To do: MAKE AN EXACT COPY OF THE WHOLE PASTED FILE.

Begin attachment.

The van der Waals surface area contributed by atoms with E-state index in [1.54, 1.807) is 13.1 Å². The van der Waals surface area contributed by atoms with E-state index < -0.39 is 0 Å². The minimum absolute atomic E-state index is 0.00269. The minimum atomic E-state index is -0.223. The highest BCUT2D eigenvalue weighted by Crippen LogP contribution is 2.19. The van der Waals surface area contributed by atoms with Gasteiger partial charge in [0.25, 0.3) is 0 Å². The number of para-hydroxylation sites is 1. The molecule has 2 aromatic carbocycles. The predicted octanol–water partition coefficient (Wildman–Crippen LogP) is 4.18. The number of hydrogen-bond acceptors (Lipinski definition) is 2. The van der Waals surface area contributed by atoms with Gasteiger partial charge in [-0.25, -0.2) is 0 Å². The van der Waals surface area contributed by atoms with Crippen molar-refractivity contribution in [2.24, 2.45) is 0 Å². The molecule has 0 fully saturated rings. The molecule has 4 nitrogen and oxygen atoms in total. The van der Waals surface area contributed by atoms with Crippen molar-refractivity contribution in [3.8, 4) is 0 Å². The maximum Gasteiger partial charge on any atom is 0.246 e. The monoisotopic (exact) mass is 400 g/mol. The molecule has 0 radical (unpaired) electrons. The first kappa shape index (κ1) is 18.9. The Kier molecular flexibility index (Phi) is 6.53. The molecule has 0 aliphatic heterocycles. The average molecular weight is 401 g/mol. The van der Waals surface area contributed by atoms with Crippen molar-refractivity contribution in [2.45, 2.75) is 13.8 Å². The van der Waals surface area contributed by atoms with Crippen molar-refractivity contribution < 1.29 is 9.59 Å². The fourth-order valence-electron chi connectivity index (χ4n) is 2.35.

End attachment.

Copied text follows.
The van der Waals surface area contributed by atoms with E-state index in [1.54, 1.807) is 13.1 Å². The van der Waals surface area contributed by atoms with E-state index < -0.39 is 0 Å². The minimum absolute atomic E-state index is 0.00269. The minimum atomic E-state index is -0.223. The highest BCUT2D eigenvalue weighted by Crippen LogP contribution is 2.19. The van der Waals surface area contributed by atoms with Gasteiger partial charge in [0.25, 0.3) is 0 Å². The number of para-hydroxylation sites is 1. The molecule has 2 aromatic carbocycles. The predicted octanol–water partition coefficient (Wildman–Crippen LogP) is 4.18. The number of hydrogen-bond acceptors (Lipinski definition) is 2. The van der Waals surface area contributed by atoms with Gasteiger partial charge in [-0.25, -0.2) is 0 Å². The van der Waals surface area contributed by atoms with Crippen molar-refractivity contribution in [2.24, 2.45) is 0 Å². The molecule has 0 fully saturated rings. The molecule has 4 nitrogen and oxygen atoms in total. The van der Waals surface area contributed by atoms with Crippen molar-refractivity contribution in [3.8, 4) is 0 Å². The maximum Gasteiger partial charge on any atom is 0.246 e. The monoisotopic (exact) mass is 400 g/mol. The molecule has 0 radical (unpaired) electrons. The first kappa shape index (κ1) is 18.9. The Kier molecular flexibility index (Phi) is 6.53. The molecule has 0 aliphatic heterocycles. The average molecular weight is 401 g/mol. The van der Waals surface area contributed by atoms with Crippen molar-refractivity contribution in [2.45, 2.75) is 13.8 Å². The van der Waals surface area contributed by atoms with Crippen molar-refractivity contribution < 1.29 is 9.59 Å². The fourth-order valence-electron chi connectivity index (χ4n) is 2.35.